Concerning the practical application of the aforementioned rules, aid recipients have to bear in mind that Member Stats have very little flexibility in handling these rules and that there is limited room for negotiation. As far as the structure, the “pricing” as well as the terms and conditions of a state guarantee or a public loan are concerned, Member States have to comply with the requirements of the Temporary Framework and the respective national scheme. Otherwise, they risk that the measure is not in line with the scheme and the Temporary Framework, which could render the measure illegal.

Equity injections?

Along with the KfW-Sonderprogramm 2020, the Federal Government plans to adopt rules on State equity participations similar to those that were enacted during the 2008/2009 financial crisis. The draft bill provides for the creation of an unincorporated special fund (“Wirtschaftsbeteiligungsfonds” - “WSF”) to buoy up the real economy which essentially corresponds to the special financial market stabilisation fund (“Sondervermögen Finanzmarktstabilisierungsfonds” (FMSA or SoFFin)) of 2008/2009. The WSF is primarily to utilise two instruments:

  • Guarantees (e.g. for emissions) in order to remedy liquidity shortages and support the refinancing on the capital market, and
  • Recapitalisation of undertakings, i.e. genuine equity participations or subordinated liabilities (dormant equity holdings).

Additionally, there are flanking regulations, such as remuneration regulations for management board members, the streamlining of corporate procedures for implementing capital measures, simplifying merger control, etc. The Act is supposed to be taken up by the Federal Parliament in the middle of this week and the Federal Council on 27 March 2020.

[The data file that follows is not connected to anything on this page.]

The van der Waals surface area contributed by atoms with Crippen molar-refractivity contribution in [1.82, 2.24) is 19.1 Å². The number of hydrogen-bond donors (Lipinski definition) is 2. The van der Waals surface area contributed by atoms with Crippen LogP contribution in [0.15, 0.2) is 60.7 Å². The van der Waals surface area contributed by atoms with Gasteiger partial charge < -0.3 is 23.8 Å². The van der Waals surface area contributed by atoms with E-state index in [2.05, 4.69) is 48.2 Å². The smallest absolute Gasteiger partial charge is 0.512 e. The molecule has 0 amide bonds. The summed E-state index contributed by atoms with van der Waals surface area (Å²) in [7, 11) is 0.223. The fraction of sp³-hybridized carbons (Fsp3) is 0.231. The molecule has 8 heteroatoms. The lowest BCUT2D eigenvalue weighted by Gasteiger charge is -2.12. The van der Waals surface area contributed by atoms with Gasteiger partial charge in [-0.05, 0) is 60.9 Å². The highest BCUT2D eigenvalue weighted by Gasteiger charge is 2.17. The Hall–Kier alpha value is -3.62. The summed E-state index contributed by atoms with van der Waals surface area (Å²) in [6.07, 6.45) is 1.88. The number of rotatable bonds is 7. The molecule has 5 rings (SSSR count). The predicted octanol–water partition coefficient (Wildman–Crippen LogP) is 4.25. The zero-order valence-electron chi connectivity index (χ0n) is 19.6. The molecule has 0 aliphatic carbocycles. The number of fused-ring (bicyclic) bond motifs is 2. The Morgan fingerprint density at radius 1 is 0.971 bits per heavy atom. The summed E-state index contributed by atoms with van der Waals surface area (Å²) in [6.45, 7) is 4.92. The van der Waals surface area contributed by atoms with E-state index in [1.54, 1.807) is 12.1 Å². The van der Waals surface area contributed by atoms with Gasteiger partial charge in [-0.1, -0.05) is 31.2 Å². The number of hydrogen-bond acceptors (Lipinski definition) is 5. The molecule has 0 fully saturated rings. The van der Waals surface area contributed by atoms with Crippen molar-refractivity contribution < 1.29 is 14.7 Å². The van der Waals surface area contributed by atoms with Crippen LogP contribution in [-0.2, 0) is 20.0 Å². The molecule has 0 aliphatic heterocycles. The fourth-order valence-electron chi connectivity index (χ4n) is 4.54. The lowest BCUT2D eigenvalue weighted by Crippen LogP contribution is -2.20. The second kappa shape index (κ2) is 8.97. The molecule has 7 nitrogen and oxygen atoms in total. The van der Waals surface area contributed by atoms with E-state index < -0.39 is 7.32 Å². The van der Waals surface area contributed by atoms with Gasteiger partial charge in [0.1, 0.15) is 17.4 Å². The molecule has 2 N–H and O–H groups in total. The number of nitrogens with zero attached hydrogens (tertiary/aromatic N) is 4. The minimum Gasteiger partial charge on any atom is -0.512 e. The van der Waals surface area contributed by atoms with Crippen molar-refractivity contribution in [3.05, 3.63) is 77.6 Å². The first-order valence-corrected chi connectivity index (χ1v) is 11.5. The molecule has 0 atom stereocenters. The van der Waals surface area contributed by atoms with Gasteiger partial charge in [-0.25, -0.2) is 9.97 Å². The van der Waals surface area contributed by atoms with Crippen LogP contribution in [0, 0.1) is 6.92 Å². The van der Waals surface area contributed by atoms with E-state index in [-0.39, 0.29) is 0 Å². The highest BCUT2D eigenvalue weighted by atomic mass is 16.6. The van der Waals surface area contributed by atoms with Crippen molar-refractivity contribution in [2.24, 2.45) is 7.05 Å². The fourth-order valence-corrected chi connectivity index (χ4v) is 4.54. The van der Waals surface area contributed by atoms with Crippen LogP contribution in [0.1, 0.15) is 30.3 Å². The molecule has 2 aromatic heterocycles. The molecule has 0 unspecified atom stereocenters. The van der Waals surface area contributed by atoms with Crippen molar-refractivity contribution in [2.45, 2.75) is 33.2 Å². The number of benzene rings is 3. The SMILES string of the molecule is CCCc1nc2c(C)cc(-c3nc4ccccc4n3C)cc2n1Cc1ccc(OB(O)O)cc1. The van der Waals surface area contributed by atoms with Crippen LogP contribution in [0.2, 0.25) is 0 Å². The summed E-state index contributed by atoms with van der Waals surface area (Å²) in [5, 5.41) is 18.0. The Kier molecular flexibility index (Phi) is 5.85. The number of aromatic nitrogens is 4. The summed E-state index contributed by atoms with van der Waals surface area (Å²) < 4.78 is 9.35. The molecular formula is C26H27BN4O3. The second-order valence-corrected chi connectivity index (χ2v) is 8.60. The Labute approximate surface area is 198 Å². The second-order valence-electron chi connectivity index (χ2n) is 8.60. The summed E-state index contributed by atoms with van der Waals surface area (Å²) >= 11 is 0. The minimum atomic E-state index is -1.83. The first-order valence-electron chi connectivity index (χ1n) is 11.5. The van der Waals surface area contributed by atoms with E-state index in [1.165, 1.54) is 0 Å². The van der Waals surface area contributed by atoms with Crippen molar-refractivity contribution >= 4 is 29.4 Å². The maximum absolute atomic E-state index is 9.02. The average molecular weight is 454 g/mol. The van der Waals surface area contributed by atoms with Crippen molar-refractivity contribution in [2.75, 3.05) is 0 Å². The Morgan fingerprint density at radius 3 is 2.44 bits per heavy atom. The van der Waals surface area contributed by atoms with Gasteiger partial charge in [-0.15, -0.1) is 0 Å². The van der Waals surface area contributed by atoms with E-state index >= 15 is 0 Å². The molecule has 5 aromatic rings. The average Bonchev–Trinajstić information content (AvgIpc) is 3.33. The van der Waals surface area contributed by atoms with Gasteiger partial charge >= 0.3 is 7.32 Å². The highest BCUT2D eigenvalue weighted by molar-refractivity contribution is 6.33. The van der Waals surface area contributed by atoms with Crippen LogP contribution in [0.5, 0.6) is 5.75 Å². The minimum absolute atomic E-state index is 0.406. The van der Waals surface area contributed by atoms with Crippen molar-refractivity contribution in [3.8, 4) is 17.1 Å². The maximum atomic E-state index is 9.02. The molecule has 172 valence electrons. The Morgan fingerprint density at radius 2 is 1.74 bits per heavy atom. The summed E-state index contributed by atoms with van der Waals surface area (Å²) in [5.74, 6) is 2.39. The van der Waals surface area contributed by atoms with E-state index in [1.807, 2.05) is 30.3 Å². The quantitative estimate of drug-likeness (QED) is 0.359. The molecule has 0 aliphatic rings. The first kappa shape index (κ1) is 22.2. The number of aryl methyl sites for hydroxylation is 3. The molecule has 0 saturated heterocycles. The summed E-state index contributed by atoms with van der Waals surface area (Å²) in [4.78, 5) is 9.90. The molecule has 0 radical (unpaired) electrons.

However, it should be noted: Equity injection instruments such as those provided for in the draft bill for the creation of the WSF do not fall under the Temporary Framework and would therefore require notification of the Commission, as well as an approval, in each individual case. This can be time-consuming and result in the Commission exerting influence over the specific structuring of the conditions for the capital injection.

Other options for firms in difficulties

The Temporary Framework aims to support companies, which were not in difficulty before the crisis, but entered in difficulty thereafter because of the COVID-19 outbreak. If an undertaking, however, has fundamental difficulties, the European Commission’s Rescue and Restructuring Guidelines from 2014 (“the R&R Guidelines“) provide a legal basis on which the EU Commission can approve state aid to firms in difficulties. There are basically two types of aid which can be authorised on this basis:

  • Rescue aid is intended to provide (only) short term repayable finance (six months). Given the limited admissible time for the use of rescue aid, it should only consist of measures, which are easily reversible, like a loan or a guarantee.
  • Restructuring aid provides a long term injection of finance at non-normal market conditions. The Commission approves restructuring aid only if it is (a) based on a comprehensive restructuring plan, (b) the aid is kept to the minimum necessary while the aid recipient provides an “own contribution”, and (c) any distortions of competition resulting from the aid are “compensated” by measures of the firm concerned (divestments and other measures)

The R&R track is, of course, more onerous, painful and time-consuming than the “quick-fix” solutions under the Temporary Framework.